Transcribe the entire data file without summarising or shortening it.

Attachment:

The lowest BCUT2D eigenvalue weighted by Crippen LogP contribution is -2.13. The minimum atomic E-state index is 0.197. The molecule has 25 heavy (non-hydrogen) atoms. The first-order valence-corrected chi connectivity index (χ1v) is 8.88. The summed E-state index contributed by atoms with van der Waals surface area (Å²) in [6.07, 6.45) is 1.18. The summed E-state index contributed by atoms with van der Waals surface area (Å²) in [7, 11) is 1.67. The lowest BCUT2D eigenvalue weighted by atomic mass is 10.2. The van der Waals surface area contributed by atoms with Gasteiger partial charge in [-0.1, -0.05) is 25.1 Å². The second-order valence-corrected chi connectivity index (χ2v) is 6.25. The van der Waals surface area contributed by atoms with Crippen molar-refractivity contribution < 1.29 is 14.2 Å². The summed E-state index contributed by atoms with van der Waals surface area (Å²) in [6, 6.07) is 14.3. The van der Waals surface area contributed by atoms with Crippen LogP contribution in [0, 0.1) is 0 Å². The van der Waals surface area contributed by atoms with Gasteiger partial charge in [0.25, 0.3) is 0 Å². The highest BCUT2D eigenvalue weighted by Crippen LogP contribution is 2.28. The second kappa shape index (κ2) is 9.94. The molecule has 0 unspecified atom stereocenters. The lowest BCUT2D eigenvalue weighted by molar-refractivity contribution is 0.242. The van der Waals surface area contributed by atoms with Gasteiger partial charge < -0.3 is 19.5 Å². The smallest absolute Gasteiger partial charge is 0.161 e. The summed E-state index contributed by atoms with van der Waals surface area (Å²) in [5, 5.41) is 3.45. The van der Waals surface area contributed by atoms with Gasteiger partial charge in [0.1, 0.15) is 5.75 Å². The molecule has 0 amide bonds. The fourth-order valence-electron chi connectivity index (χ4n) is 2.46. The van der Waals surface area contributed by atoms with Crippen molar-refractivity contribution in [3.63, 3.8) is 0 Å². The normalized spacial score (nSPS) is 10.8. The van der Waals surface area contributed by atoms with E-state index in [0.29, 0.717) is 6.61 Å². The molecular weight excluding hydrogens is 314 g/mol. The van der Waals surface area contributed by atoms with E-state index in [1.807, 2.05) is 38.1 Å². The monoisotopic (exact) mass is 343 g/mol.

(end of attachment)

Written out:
The lowest BCUT2D eigenvalue weighted by Crippen LogP contribution is -2.13. The minimum atomic E-state index is 0.197. The molecule has 25 heavy (non-hydrogen) atoms. The first-order valence-corrected chi connectivity index (χ1v) is 8.88. The summed E-state index contributed by atoms with van der Waals surface area (Å²) in [6.07, 6.45) is 1.18. The summed E-state index contributed by atoms with van der Waals surface area (Å²) in [7, 11) is 1.67. The lowest BCUT2D eigenvalue weighted by atomic mass is 10.2. The van der Waals surface area contributed by atoms with Gasteiger partial charge in [-0.1, -0.05) is 25.1 Å². The second-order valence-corrected chi connectivity index (χ2v) is 6.25. The van der Waals surface area contributed by atoms with Crippen molar-refractivity contribution < 1.29 is 14.2 Å². The summed E-state index contributed by atoms with van der Waals surface area (Å²) in [6, 6.07) is 14.3. The van der Waals surface area contributed by atoms with Crippen LogP contribution in [0, 0.1) is 0 Å². The van der Waals surface area contributed by atoms with Gasteiger partial charge in [0.25, 0.3) is 0 Å². The highest BCUT2D eigenvalue weighted by Crippen LogP contribution is 2.28. The second kappa shape index (κ2) is 9.94. The molecule has 0 unspecified atom stereocenters. The lowest BCUT2D eigenvalue weighted by molar-refractivity contribution is 0.242. The van der Waals surface area contributed by atoms with Gasteiger partial charge < -0.3 is 19.5 Å². The smallest absolute Gasteiger partial charge is 0.161 e. The summed E-state index contributed by atoms with van der Waals surface area (Å²) in [5, 5.41) is 3.45. The van der Waals surface area contributed by atoms with Gasteiger partial charge in [0.1, 0.15) is 5.75 Å². The molecule has 0 amide bonds. The fourth-order valence-electron chi connectivity index (χ4n) is 2.46. The van der Waals surface area contributed by atoms with Crippen molar-refractivity contribution in [3.63, 3.8) is 0 Å². The normalized spacial score (nSPS) is 10.8. The van der Waals surface area contributed by atoms with E-state index in [0.29, 0.717) is 6.61 Å². The molecular weight excluding hydrogens is 314 g/mol. The van der Waals surface area contributed by atoms with E-state index in [1.807, 2.05) is 38.1 Å². The monoisotopic (exact) mass is 343 g/mol.